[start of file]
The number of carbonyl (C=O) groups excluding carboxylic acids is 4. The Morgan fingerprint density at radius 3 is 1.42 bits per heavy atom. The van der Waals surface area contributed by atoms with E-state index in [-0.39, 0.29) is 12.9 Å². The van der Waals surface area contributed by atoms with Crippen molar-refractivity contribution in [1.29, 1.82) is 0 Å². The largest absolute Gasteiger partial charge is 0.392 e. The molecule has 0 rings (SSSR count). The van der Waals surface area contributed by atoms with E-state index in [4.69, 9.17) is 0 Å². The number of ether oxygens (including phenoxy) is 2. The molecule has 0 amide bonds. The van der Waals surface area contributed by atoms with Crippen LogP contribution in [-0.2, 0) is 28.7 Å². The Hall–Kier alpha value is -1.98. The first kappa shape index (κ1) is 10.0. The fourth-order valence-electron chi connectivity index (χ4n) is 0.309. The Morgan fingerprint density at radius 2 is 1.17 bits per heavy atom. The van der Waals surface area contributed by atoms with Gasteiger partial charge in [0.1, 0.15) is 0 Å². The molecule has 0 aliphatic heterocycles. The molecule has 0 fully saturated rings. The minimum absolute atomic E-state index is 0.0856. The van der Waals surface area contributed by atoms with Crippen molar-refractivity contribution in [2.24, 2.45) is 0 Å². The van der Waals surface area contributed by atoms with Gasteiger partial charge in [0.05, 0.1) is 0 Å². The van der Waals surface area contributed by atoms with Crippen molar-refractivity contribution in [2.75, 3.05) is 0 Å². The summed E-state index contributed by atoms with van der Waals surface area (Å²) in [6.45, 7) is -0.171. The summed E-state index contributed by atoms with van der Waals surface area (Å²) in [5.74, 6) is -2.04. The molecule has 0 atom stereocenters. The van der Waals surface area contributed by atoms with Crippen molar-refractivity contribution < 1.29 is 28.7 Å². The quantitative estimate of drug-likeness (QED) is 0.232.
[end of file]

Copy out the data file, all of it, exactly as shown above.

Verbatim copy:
The number of carbonyl (C=O) groups excluding carboxylic acids is 4. The Morgan fingerprint density at radius 3 is 1.42 bits per heavy atom. The van der Waals surface area contributed by atoms with E-state index in [-0.39, 0.29) is 12.9 Å². The van der Waals surface area contributed by atoms with Crippen molar-refractivity contribution in [1.29, 1.82) is 0 Å². The largest absolute Gasteiger partial charge is 0.392 e. The molecule has 0 rings (SSSR count). The van der Waals surface area contributed by atoms with E-state index in [4.69, 9.17) is 0 Å². The number of ether oxygens (including phenoxy) is 2. The molecule has 0 amide bonds. The van der Waals surface area contributed by atoms with Crippen LogP contribution in [-0.2, 0) is 28.7 Å². The Hall–Kier alpha value is -1.98. The first kappa shape index (κ1) is 10.0. The fourth-order valence-electron chi connectivity index (χ4n) is 0.309. The Morgan fingerprint density at radius 2 is 1.17 bits per heavy atom. The van der Waals surface area contributed by atoms with Gasteiger partial charge in [0.1, 0.15) is 0 Å². The molecule has 0 aliphatic heterocycles. The molecule has 0 fully saturated rings. The minimum absolute atomic E-state index is 0.0856. The van der Waals surface area contributed by atoms with Crippen molar-refractivity contribution in [2.24, 2.45) is 0 Å². The van der Waals surface area contributed by atoms with Gasteiger partial charge in [0.05, 0.1) is 0 Å². The van der Waals surface area contributed by atoms with Crippen molar-refractivity contribution in [2.75, 3.05) is 0 Å². The summed E-state index contributed by atoms with van der Waals surface area (Å²) in [6.45, 7) is -0.171. The summed E-state index contributed by atoms with van der Waals surface area (Å²) in [5.74, 6) is -2.04. The molecule has 0 atom stereocenters. The van der Waals surface area contributed by atoms with Crippen molar-refractivity contribution < 1.29 is 28.7 Å². The quantitative estimate of drug-likeness (QED) is 0.232.